Every month we have been transferring $400 to an ING account that we call our “one-time expense” account. This is for things beyond the money we need in our chequing on a daily basis for things such as food. ING accounts are great. You are allowed a maximum of 4 accounts per person, so all told my wife and I could have 8 accounts if we wanted. Since we made each of our INGs joint, we can both access all 8 accounts. Right now we are really only using 2 accounts, our one-time expense account and our vacation account. You can give your accounts nicknames too. Over the last few months since we re-organized our finances and switched over to PC Financial, we haven’t had to use our one-time expense account that much. But recently we started running out of money in our chequing account. A few times, the $350 I transfer in to our chequing account every week for daily expenses hasn’t been enough to get through the week. So a few times we had to transfer anywhere between $50 and $150 additional money from our one-time expense account at ING to our chequing account at PC, in order to make it through the week. Just last week I purchased a bike for $352 and that also came out of our one-time expense account. In order to stop the bleeding and prevent us from spending all of the money in that ING account, I decided to transfer $500 of it into our ING “Christmas” account which has been sitting at $0 since last Christmas. It is far less likely that we will dip into the Christmas account, most likely we will completely forget that that money is there, just like we have forgotten about all the money that has been piling up in our vacation account. That is the beauty of paying yourself first. You put money away in an account that is less liquid than your chequing account, give that money a specific purpose so you won’t be inclined to spend it on something else, and you will completely forget about it. I do not think I have every saved up for Christmas this early before. We will probably need another $200 for Christmas, but it is so nice to start getting that out of the way early as it means we don’t need to think about it and can save up for other things.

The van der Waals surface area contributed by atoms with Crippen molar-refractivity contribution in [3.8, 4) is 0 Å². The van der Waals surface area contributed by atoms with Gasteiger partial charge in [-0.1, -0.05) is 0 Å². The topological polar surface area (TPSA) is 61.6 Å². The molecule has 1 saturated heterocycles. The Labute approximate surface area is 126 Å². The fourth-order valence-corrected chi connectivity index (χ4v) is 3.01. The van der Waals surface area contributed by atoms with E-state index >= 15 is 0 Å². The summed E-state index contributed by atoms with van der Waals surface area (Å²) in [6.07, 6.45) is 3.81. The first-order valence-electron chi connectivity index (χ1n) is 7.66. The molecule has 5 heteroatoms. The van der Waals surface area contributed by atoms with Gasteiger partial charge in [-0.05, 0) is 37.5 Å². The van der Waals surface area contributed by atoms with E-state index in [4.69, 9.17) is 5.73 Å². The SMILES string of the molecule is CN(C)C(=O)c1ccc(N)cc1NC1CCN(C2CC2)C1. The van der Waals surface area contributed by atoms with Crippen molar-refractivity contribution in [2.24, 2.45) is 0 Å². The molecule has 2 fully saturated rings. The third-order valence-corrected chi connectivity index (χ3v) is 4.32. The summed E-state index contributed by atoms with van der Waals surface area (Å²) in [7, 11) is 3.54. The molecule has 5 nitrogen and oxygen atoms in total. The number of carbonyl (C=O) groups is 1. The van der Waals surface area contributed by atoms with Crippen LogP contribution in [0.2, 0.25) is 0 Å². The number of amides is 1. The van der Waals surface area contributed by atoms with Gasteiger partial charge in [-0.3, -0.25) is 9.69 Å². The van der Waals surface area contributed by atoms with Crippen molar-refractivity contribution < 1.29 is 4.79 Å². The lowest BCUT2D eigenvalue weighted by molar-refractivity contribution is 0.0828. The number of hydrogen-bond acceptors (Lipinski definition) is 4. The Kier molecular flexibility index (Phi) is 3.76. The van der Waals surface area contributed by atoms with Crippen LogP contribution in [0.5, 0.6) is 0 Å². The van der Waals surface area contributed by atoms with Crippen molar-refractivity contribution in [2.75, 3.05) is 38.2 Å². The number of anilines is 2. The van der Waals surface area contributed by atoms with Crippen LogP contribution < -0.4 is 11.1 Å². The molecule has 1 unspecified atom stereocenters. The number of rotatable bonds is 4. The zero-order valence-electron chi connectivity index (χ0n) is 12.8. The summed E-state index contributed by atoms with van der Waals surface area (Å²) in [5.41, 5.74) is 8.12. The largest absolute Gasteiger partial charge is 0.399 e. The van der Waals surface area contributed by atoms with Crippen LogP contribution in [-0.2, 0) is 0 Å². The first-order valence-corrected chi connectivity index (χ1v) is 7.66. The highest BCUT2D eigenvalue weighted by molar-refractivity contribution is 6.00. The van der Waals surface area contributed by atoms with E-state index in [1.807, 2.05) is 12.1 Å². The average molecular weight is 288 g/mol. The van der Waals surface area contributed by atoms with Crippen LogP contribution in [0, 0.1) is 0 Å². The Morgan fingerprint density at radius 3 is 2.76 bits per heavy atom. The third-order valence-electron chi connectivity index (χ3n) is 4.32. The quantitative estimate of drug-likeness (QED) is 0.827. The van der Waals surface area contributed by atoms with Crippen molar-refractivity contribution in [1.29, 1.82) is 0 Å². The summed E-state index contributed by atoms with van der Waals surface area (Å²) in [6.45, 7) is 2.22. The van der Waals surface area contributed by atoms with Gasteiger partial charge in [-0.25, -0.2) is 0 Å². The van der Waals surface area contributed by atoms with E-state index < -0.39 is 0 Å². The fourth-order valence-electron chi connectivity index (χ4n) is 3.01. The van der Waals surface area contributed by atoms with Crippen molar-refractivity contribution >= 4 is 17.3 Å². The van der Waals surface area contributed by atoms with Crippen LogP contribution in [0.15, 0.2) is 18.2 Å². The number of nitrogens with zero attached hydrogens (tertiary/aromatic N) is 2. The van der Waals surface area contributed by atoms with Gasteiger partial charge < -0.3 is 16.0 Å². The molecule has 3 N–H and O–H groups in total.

I had assumed my financial advisor was going to manage my RRSP portfolio and my spouse’s separately. ie. I thought he was going to have an asset allocation model for her and an asset allocation model for me and each was going to be totally independent. I was going to suggest to him a long time ago that we use a spousal RRSP for one of us and put all our monthly contributions into one account. One of us would contribute to our RRSP directly, the other would contribute to the spousal RRSP of their spouse. It would be as if we had one portfolio. Except our RRSPs would get really lop-sided after doing that for a while and we would have to switch to the other RRSP and start contributing into it as well. That doesn’t seem like the optimal way to do things.